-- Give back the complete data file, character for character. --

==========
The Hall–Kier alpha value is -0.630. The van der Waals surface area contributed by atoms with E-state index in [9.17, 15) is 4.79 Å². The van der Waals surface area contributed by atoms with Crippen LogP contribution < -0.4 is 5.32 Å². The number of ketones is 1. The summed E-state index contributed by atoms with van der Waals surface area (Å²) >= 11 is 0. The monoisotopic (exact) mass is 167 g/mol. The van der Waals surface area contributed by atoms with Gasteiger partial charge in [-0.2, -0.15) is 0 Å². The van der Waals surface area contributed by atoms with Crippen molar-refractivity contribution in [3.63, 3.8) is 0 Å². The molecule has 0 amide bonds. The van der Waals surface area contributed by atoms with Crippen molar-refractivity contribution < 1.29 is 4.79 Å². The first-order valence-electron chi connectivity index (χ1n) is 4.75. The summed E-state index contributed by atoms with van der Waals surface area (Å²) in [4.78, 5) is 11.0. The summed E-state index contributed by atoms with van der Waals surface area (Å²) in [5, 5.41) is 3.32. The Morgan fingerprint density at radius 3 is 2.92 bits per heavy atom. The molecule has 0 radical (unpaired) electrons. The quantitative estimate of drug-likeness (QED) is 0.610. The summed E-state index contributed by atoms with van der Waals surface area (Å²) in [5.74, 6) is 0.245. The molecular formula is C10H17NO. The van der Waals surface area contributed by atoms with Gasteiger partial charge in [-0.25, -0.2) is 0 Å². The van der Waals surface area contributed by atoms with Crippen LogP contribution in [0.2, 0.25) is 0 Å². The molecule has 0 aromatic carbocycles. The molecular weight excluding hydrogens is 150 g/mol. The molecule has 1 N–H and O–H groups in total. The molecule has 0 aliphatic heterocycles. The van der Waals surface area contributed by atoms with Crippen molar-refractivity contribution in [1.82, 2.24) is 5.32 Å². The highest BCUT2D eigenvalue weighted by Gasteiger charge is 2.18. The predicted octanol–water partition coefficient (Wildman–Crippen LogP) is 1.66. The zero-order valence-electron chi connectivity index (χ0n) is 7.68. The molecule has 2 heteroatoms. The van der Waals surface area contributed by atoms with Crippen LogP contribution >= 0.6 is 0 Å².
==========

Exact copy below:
The Hall–Kier alpha value is -0.630. The van der Waals surface area contributed by atoms with E-state index in [9.17, 15) is 4.79 Å². The van der Waals surface area contributed by atoms with Crippen LogP contribution < -0.4 is 5.32 Å². The number of ketones is 1. The summed E-state index contributed by atoms with van der Waals surface area (Å²) >= 11 is 0. The monoisotopic (exact) mass is 167 g/mol. The van der Waals surface area contributed by atoms with Gasteiger partial charge in [-0.2, -0.15) is 0 Å². The van der Waals surface area contributed by atoms with Crippen molar-refractivity contribution in [3.63, 3.8) is 0 Å². The molecule has 0 amide bonds. The van der Waals surface area contributed by atoms with Crippen molar-refractivity contribution < 1.29 is 4.79 Å². The first-order valence-electron chi connectivity index (χ1n) is 4.75. The summed E-state index contributed by atoms with van der Waals surface area (Å²) in [4.78, 5) is 11.0. The summed E-state index contributed by atoms with van der Waals surface area (Å²) in [5, 5.41) is 3.32. The Morgan fingerprint density at radius 3 is 2.92 bits per heavy atom. The molecule has 0 radical (unpaired) electrons. The quantitative estimate of drug-likeness (QED) is 0.610. The summed E-state index contributed by atoms with van der Waals surface area (Å²) in [5.74, 6) is 0.245. The molecular formula is C10H17NO. The van der Waals surface area contributed by atoms with Gasteiger partial charge in [-0.25, -0.2) is 0 Å². The van der Waals surface area contributed by atoms with Crippen LogP contribution in [0.2, 0.25) is 0 Å². The molecule has 0 aromatic carbocycles. The molecular weight excluding hydrogens is 150 g/mol. The molecule has 1 N–H and O–H groups in total. The molecule has 0 aliphatic heterocycles. The van der Waals surface area contributed by atoms with Crippen molar-refractivity contribution in [1.82, 2.24) is 5.32 Å². The highest BCUT2D eigenvalue weighted by Gasteiger charge is 2.18. The predicted octanol–water partition coefficient (Wildman–Crippen LogP) is 1.66. The zero-order valence-electron chi connectivity index (χ0n) is 7.68. The molecule has 2 heteroatoms. The van der Waals surface area contributed by atoms with Crippen LogP contribution >= 0.6 is 0 Å².